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US benchmark note yield briefly turns positive

U.S. Markets Overview: Treasurys chart

The yield on benchmark 10-year Treasury notes—used to calculate mortgage rates and other consumer loans—briefly turned positive on Friday after touching a session-high of 2.119 percent. It was last down at 2.1185 percent.

U.S. 30-year Treasury bond yields moved up to 2.7008 percent. Yields move inversely to prices.

U.S. sovereign bond yields were mostly down on Friday as U.S. stocks fell nearly 1 percent. U.S. Treasury prices also rose after the March U.S. consumer sentiment index missed analysts expectations.

Consumer sentiment hit 91.2 on March, missing the estimated 95.5. The index read 93.6 for the previous month.

Earlier, the Labor Department said on Friday its producer price index for final demand fell 0.5 percent after dropping 0.8 percent in January. It was the fourth straight monthly decline in the PPI, leading to session-low yields.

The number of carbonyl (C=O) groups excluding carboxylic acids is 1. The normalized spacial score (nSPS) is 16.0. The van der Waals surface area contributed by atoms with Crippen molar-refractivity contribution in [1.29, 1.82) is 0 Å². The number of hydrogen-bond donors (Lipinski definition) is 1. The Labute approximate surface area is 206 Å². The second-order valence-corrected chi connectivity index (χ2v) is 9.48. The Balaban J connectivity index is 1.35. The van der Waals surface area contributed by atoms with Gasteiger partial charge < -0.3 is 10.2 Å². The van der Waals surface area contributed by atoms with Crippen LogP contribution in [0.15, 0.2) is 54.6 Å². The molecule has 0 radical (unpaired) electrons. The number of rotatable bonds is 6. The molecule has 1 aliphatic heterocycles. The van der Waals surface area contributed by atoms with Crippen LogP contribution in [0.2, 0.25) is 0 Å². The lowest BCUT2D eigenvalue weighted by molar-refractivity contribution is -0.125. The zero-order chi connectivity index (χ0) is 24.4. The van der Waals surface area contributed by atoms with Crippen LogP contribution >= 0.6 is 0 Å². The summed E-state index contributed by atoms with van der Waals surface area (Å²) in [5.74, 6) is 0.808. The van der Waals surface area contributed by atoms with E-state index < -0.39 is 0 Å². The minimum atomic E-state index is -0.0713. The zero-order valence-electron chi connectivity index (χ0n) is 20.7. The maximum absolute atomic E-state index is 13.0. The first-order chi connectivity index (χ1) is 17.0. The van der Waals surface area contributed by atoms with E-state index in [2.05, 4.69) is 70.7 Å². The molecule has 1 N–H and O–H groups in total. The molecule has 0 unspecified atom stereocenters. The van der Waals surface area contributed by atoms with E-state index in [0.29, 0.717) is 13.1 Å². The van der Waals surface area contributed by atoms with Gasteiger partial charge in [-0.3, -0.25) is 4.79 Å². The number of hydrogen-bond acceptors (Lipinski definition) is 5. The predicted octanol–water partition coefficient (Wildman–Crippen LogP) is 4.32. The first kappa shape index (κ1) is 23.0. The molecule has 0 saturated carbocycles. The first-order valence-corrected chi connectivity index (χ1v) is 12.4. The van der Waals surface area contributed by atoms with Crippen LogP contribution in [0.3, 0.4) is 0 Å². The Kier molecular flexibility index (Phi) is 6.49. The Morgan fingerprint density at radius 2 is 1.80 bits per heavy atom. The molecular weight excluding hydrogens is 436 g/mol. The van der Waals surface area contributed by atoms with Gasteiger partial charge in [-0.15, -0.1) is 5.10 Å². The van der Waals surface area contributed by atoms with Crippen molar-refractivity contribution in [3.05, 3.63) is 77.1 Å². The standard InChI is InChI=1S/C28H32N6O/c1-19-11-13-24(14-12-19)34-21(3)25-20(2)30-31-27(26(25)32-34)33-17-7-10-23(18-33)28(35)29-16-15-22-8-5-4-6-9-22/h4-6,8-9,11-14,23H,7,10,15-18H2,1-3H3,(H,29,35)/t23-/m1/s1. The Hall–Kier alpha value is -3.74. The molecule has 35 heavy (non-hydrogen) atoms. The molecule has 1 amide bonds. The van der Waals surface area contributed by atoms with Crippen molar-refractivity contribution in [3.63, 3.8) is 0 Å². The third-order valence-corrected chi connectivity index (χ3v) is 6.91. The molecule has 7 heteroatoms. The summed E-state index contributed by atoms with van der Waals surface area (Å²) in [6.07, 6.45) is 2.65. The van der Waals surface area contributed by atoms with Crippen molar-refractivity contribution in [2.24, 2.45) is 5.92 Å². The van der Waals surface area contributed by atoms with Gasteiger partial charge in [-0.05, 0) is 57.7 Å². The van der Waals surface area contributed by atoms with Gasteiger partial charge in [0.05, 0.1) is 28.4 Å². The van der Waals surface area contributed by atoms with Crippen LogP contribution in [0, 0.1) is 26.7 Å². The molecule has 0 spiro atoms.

On Thursday, Treasury prices rallied after retails sales for February missed expectations.

It's been an interesting week in the bond markets, following the launch of a government bond-buying program by the European Central Bank (ECB) on Monday. Yields on European sovereign bonds touched record lows as a result. On Friday, though, the yield on 10-year German bunds moved up to 0.2180 percent.

U.S. five-year Treasury note yields were down at 1.5657 percent, while seven-year note yields were down at 1.8969.

—Reuters contributed reporting.